When it comes to the taxi-driver test, protection insurance just doesn’t hit the mark.
After missing the last tube I’ve endured many conversations about house prices, the stock market and the rising cost of car insurance.
Similarly, when admitting I write about finance, I’ve been quizzed by friends about mortgage deals and credit card offers. I have, on occasion, been button-holed by older relatives wanting to tell me how scandalously their endowment or pension has performed.
But I’ve yet to be asked by anyone about whether I think they have sufficient life insurance, nor whether critical illness cover is a better bet than income protection.
The closest you get to this topic cropping up in ordinary conversation is the thorny issue of payment protection insurance – usually after some cold-caller has wrongly suggested a colleague could reclaim thousands of pounds.
It’s odd really, because this week, while discussing falling protection sales, I was told that PPI “wasn’t really protection insurance”. Apparently it sits in a different regulatory box.
Of course, you can’t argue with the fact that these policies have failed to provide any meaningful level of consumer protection. But I think this attitude illustrates the gulf between the industry’s view of what it sells, and their customers’ understanding of it.
Until this narrows, and the industry improves the way it communicates the benefits of protection insurance, then the downward trend we’ve seen in sales is likely to continue.
In fact, when you think about it, this fall in sales seems surprising and may mask more serious problems in the industry.
Given the economic difficulties and uncertainties in the job market, I’d have thought more people would be buying this type of cover. But it appears that premium increases caused by gender neutral pricing and life office tax changes have put a brake on sales.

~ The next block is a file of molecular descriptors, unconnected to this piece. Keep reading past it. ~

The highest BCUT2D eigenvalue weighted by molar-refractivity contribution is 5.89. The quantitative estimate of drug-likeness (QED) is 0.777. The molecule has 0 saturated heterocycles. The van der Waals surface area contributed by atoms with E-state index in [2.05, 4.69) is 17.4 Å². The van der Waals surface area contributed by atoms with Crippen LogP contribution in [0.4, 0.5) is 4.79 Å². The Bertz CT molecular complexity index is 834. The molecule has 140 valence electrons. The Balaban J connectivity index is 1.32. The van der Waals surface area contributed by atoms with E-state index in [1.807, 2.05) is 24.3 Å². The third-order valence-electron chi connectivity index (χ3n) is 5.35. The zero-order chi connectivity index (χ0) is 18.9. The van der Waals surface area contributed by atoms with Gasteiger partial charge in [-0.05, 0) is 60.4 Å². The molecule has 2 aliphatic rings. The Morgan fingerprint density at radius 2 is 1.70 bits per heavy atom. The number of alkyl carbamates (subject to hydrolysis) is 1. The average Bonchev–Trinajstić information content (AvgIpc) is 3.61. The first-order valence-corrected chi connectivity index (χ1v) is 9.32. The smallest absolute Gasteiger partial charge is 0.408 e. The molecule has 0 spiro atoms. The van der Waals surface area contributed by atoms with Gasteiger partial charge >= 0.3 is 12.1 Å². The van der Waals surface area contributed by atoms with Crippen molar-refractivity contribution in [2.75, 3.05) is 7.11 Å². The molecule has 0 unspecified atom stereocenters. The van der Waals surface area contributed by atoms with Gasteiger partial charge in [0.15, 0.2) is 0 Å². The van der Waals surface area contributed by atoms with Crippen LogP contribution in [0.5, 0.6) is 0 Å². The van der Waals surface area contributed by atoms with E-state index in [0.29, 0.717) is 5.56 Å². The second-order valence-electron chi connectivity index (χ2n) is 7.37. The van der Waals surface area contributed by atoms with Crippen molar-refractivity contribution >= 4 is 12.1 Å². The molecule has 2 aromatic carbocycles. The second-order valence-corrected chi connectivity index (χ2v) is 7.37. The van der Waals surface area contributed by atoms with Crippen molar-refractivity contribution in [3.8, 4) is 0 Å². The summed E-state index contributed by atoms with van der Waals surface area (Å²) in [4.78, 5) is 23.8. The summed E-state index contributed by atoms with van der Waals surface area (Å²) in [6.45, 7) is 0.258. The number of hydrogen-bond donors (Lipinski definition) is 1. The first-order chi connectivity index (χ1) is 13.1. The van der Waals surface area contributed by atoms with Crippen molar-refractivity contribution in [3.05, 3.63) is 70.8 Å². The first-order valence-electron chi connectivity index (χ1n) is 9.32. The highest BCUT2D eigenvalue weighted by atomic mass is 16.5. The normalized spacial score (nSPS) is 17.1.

This would indicate that a significant proportion of the one million life policies, 500,000 CIC policies and 100,000-plus IP policies sold each year aren’t to “new” customers, but are simply re-broked business that is being churned around the industry no doubt fuelled by the commissions paid.
It seems unlikely that new parents buying life insurance for the first time, or someone who has been made redundant and has lost valuable death-in-service benefit would be put off buying a life or critical illness policy because it is £30 more expensive last year. Surely they wouldn’t be aware of the price rise?
Is there any prospect of the market expanding? Well until prices fall, the rebroking market has been stopped in its tracks.
But there are two other ways sales could increase, although I’d argue only one would benefit consumers.
There are clear signs that the mortgage market is picking up, supported by low interest rates and the Government’s Help to Buy scheme.
If people are borrowing more, then they should have more protection to cover these debts. However, in the last housing boom, rising mortgage sales did not always go hand-in-hand with increased protection sales. Mortgage brokers could make bigger margins more quickly by arranging home loans, rather than bothering with fiddly underwriting.
But the other side of the coin is the prospect that less scrupulous advisers will turn to protection sales as an easy way to turn the commission tap back on, which has been turned off by the RDR. The regulators have made it clear they are keeping an eye on this – and it’s likely at some point in the future these commission payments will be banned too.
Some might argue that it’s far harder to missell life insurance or critical illness plan. You don’t get too many widows or cancer survivors arguing about a £50,000 payout.
But the lesson of PPI is that this is a market that can easily be skewed, by poorer quality products, higher commission payments and a bundling of these policies onto other products.
Let’s hope no one in the industry adopts such a quick-fix approach to boosting sales. It’s the wrong way to attract attention.
Emma Simon is a freelance journalist